Codes have been used throughout history to communicate, signal distress, and transmit secret information. One of the most recognizable codes is Morse code, developed by Samuel Morse in 1836 as a means of long-distance communication. It was soon in use by the military and aviation industry worldwide, and the universal distress signal derived from Morse code–SOS–is one of the most recognizable emergency
codes in use. Explore this Homeschool Living for fascinating secret code lesson plans, games, and activities.
Use this printable code listening tool to learn how to decipher Morse code by ear, and use the visual Morse code alphabet chart to decipher this (partial) quote from Bill Gates.
•- -• -•– – — — •-•• – •••• •- –
• -• •••• •- -• -•-• • ••• -•-•
— — — ••- -• •• -•-• •- – •• — -•
•••• •- •••
•–• •-• — ••-•
— ••- -• -•• • ••-• ••-• • -•-• – •••
One way that codes are commonly used is in emergency communication and signals. There are many variations on the universal SOS signal that can be used in outdoor survival situations. Improve your outdoor survival skills with these universal whistle signals utilizing an essential survival tool–the simple whistle.
Semaphore flag signaling is an alphabet signaling system based on waving two hand-held flags in a specific pattern.
The most fascinating types of codes are secret codes and ciphers, which have been used throughout history to transmit sensitive information and prevent it from falling into the wrong hands. Cryptography is the study of enciphering and encoding (sending coded messages) and deciphering and decoding (interpreting coded messages).
Check out some of the many spy techniques used during the Revolutionary War, including ciphers and coded letters, mask letters, and even invisible ink!
During the American Civil War, both the Union and Confederate armies used coded messages and ciphers to communicate. The Confederate army commonly used a variation of the Vigènere Cipher, and both armies used flag-based codes with multiple alphabets and ciphers.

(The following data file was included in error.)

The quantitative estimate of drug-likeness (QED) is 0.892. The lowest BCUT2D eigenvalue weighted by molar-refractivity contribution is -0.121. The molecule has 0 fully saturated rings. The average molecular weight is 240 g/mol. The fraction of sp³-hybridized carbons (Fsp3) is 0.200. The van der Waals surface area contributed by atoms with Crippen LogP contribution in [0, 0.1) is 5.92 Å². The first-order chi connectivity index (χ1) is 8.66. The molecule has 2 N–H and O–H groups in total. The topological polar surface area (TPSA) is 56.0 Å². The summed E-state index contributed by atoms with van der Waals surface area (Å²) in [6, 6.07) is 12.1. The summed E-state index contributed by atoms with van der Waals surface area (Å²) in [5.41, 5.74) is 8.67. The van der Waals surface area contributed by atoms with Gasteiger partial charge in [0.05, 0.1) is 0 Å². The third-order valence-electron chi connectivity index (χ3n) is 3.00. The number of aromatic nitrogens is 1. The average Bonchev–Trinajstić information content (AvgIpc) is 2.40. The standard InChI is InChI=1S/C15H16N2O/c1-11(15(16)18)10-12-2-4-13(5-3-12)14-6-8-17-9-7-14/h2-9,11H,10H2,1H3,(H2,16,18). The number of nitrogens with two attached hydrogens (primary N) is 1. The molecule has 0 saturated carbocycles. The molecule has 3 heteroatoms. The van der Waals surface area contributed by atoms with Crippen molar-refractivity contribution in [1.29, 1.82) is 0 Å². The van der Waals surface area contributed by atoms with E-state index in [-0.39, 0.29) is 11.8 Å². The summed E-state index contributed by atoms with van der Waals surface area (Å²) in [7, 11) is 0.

Not all codes are a mish-mash of symbols and ciphers; some codes are hidden in plain “sight,” through song and verse. Some of the most well-known examples of this are the songs of the Underground Railroad, used before and during the Civil War. Slaves would use the lyrics of the songs to communicate specific messages and plan escapes.
Coded messages had become more “high-tech” by World War II. Both the German and Japanese used a code creator called the Enigma machine to create ciphers, and British scientists created a machine called the “bombe” to decipher messages created by the Enigma.
An unfortunate result of code books and algorithms being lost, or the creators of ciphers taking the secret to their graves, is that there are many secrets that may never be discovered. Check out these seven fascinating secret codes from around the world that have yet to be broken. Try these five simple codes that kids can write from Kids Activities.